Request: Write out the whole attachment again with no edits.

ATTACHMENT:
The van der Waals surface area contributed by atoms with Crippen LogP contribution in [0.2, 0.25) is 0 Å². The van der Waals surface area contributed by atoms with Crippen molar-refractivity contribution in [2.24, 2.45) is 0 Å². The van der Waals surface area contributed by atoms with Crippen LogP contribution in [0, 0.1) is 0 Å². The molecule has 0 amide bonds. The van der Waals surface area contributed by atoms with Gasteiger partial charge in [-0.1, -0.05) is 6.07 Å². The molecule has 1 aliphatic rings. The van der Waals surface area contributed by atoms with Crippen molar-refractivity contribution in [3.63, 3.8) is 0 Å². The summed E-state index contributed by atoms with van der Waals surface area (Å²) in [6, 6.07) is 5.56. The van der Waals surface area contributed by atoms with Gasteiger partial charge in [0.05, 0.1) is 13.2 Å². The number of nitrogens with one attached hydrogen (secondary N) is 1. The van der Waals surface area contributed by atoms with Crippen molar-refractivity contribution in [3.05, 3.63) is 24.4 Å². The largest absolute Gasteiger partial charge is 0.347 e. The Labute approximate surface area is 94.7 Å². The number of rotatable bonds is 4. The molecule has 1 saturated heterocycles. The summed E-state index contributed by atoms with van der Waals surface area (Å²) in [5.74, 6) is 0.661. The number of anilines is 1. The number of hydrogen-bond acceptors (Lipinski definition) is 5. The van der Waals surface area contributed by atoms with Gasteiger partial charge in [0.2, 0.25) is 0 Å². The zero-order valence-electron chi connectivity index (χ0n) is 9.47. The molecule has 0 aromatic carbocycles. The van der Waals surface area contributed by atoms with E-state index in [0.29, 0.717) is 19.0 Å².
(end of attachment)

The van der Waals surface area contributed by atoms with Crippen LogP contribution in [0.2, 0.25) is 0 Å². The van der Waals surface area contributed by atoms with Crippen molar-refractivity contribution in [2.24, 2.45) is 0 Å². The van der Waals surface area contributed by atoms with Crippen LogP contribution in [0, 0.1) is 0 Å². The molecule has 0 amide bonds. The van der Waals surface area contributed by atoms with Gasteiger partial charge in [-0.1, -0.05) is 6.07 Å². The molecule has 1 aliphatic rings. The van der Waals surface area contributed by atoms with Crippen molar-refractivity contribution in [3.63, 3.8) is 0 Å². The summed E-state index contributed by atoms with van der Waals surface area (Å²) in [6, 6.07) is 5.56. The van der Waals surface area contributed by atoms with Gasteiger partial charge in [0.05, 0.1) is 13.2 Å². The number of nitrogens with one attached hydrogen (secondary N) is 1. The van der Waals surface area contributed by atoms with Crippen molar-refractivity contribution in [3.05, 3.63) is 24.4 Å². The largest absolute Gasteiger partial charge is 0.347 e. The Labute approximate surface area is 94.7 Å². The number of rotatable bonds is 4. The molecule has 1 saturated heterocycles. The summed E-state index contributed by atoms with van der Waals surface area (Å²) in [5.74, 6) is 0.661. The number of anilines is 1. The number of hydrogen-bond acceptors (Lipinski definition) is 5. The van der Waals surface area contributed by atoms with Gasteiger partial charge in [0.2, 0.25) is 0 Å². The zero-order valence-electron chi connectivity index (χ0n) is 9.47. The molecule has 0 aromatic carbocycles. The van der Waals surface area contributed by atoms with E-state index in [0.29, 0.717) is 19.0 Å².